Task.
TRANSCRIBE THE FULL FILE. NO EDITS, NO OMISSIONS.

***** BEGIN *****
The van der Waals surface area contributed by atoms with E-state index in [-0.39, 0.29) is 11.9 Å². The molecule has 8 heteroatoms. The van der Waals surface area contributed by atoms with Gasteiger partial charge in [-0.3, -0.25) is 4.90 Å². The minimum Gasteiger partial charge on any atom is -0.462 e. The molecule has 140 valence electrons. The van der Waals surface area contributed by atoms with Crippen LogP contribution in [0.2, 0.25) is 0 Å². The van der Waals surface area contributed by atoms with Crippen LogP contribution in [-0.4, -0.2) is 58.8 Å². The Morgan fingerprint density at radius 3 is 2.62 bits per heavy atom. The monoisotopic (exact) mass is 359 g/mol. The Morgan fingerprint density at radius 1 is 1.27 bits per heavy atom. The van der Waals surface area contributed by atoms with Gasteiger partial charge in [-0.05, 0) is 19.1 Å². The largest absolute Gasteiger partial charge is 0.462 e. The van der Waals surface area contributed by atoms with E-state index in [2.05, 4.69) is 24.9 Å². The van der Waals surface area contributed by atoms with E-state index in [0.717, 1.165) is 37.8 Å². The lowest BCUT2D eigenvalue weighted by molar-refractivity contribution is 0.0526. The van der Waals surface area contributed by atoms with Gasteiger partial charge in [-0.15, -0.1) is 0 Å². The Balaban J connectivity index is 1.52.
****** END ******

The van der Waals surface area contributed by atoms with E-state index in [-0.39, 0.29) is 11.9 Å². The molecule has 8 heteroatoms. The van der Waals surface area contributed by atoms with Gasteiger partial charge in [-0.3, -0.25) is 4.90 Å². The minimum Gasteiger partial charge on any atom is -0.462 e. The molecule has 140 valence electrons. The van der Waals surface area contributed by atoms with Crippen LogP contribution in [0.2, 0.25) is 0 Å². The van der Waals surface area contributed by atoms with Crippen LogP contribution in [-0.4, -0.2) is 58.8 Å². The Morgan fingerprint density at radius 3 is 2.62 bits per heavy atom. The monoisotopic (exact) mass is 359 g/mol. The Morgan fingerprint density at radius 1 is 1.27 bits per heavy atom. The van der Waals surface area contributed by atoms with Gasteiger partial charge in [-0.05, 0) is 19.1 Å². The largest absolute Gasteiger partial charge is 0.462 e. The van der Waals surface area contributed by atoms with E-state index in [2.05, 4.69) is 24.9 Å². The van der Waals surface area contributed by atoms with E-state index in [0.717, 1.165) is 37.8 Å². The lowest BCUT2D eigenvalue weighted by molar-refractivity contribution is 0.0526. The van der Waals surface area contributed by atoms with Gasteiger partial charge in [-0.15, -0.1) is 0 Å². The Balaban J connectivity index is 1.52.